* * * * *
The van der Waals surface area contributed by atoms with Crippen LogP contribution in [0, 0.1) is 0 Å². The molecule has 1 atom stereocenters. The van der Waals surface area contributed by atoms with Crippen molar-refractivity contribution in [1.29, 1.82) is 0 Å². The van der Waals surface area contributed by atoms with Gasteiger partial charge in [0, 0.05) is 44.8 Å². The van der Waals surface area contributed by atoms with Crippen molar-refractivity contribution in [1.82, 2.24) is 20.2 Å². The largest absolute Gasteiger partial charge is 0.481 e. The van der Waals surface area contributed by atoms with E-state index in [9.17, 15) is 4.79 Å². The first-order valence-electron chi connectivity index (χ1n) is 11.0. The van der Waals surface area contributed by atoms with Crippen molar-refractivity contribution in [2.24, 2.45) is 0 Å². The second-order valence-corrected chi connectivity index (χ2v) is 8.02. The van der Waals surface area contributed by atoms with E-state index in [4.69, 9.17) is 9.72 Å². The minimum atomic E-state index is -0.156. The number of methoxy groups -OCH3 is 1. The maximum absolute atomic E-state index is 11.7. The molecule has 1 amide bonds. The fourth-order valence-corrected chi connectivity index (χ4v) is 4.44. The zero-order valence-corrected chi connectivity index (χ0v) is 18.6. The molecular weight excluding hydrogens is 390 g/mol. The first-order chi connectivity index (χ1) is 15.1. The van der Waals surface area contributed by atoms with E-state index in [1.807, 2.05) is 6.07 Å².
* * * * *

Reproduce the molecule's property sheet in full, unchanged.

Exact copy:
The van der Waals surface area contributed by atoms with Crippen LogP contribution in [0, 0.1) is 0 Å². The molecule has 1 atom stereocenters. The van der Waals surface area contributed by atoms with Crippen molar-refractivity contribution in [1.29, 1.82) is 0 Å². The van der Waals surface area contributed by atoms with Gasteiger partial charge in [0, 0.05) is 44.8 Å². The van der Waals surface area contributed by atoms with Crippen molar-refractivity contribution in [1.82, 2.24) is 20.2 Å². The largest absolute Gasteiger partial charge is 0.481 e. The van der Waals surface area contributed by atoms with E-state index in [9.17, 15) is 4.79 Å². The first-order valence-electron chi connectivity index (χ1n) is 11.0. The van der Waals surface area contributed by atoms with Crippen molar-refractivity contribution in [2.24, 2.45) is 0 Å². The second-order valence-corrected chi connectivity index (χ2v) is 8.02. The van der Waals surface area contributed by atoms with E-state index in [4.69, 9.17) is 9.72 Å². The minimum atomic E-state index is -0.156. The number of methoxy groups -OCH3 is 1. The maximum absolute atomic E-state index is 11.7. The molecule has 1 amide bonds. The fourth-order valence-corrected chi connectivity index (χ4v) is 4.44. The zero-order valence-corrected chi connectivity index (χ0v) is 18.6. The molecular weight excluding hydrogens is 390 g/mol. The first-order chi connectivity index (χ1) is 15.1. The van der Waals surface area contributed by atoms with E-state index in [1.807, 2.05) is 6.07 Å².